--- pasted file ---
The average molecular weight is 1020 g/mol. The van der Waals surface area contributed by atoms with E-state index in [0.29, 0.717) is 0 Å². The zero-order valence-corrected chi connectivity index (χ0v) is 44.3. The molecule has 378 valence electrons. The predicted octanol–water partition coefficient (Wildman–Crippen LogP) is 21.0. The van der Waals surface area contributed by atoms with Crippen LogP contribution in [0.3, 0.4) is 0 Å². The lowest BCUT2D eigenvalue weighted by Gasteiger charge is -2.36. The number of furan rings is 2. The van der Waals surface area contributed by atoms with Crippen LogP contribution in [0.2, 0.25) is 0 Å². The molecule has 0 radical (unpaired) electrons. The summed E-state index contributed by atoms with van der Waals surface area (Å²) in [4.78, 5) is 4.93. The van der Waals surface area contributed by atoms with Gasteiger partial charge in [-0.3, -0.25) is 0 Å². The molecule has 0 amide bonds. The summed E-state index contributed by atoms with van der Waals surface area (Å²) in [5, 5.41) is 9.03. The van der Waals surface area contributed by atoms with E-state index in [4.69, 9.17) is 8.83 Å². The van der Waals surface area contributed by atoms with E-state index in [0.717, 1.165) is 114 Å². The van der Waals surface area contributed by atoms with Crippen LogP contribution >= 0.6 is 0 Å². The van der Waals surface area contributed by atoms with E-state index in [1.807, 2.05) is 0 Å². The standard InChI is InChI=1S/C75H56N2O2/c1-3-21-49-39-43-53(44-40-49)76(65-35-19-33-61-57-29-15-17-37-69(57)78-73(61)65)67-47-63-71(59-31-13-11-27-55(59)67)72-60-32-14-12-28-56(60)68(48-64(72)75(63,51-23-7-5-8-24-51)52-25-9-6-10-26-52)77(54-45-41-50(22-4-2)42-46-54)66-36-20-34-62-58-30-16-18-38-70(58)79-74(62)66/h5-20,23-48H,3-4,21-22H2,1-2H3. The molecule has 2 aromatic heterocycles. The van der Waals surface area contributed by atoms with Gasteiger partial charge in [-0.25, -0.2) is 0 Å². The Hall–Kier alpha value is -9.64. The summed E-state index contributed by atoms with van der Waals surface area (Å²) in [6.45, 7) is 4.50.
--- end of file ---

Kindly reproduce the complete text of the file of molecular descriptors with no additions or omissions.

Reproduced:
The average molecular weight is 1020 g/mol. The van der Waals surface area contributed by atoms with E-state index in [0.29, 0.717) is 0 Å². The zero-order valence-corrected chi connectivity index (χ0v) is 44.3. The molecule has 378 valence electrons. The predicted octanol–water partition coefficient (Wildman–Crippen LogP) is 21.0. The van der Waals surface area contributed by atoms with Crippen LogP contribution in [0.3, 0.4) is 0 Å². The lowest BCUT2D eigenvalue weighted by Gasteiger charge is -2.36. The number of furan rings is 2. The van der Waals surface area contributed by atoms with Crippen LogP contribution in [0.2, 0.25) is 0 Å². The molecule has 0 radical (unpaired) electrons. The summed E-state index contributed by atoms with van der Waals surface area (Å²) in [4.78, 5) is 4.93. The van der Waals surface area contributed by atoms with Gasteiger partial charge in [-0.3, -0.25) is 0 Å². The molecule has 0 amide bonds. The summed E-state index contributed by atoms with van der Waals surface area (Å²) in [5, 5.41) is 9.03. The van der Waals surface area contributed by atoms with E-state index in [4.69, 9.17) is 8.83 Å². The van der Waals surface area contributed by atoms with E-state index in [0.717, 1.165) is 114 Å². The van der Waals surface area contributed by atoms with Crippen LogP contribution >= 0.6 is 0 Å². The van der Waals surface area contributed by atoms with E-state index in [1.807, 2.05) is 0 Å². The standard InChI is InChI=1S/C75H56N2O2/c1-3-21-49-39-43-53(44-40-49)76(65-35-19-33-61-57-29-15-17-37-69(57)78-73(61)65)67-47-63-71(59-31-13-11-27-55(59)67)72-60-32-14-12-28-56(60)68(48-64(72)75(63,51-23-7-5-8-24-51)52-25-9-6-10-26-52)77(54-45-41-50(22-4-2)42-46-54)66-36-20-34-62-58-30-16-18-38-70(58)79-74(62)66/h5-20,23-48H,3-4,21-22H2,1-2H3. The molecule has 2 aromatic heterocycles. The van der Waals surface area contributed by atoms with Gasteiger partial charge in [-0.25, -0.2) is 0 Å². The Hall–Kier alpha value is -9.64. The summed E-state index contributed by atoms with van der Waals surface area (Å²) in [6.45, 7) is 4.50.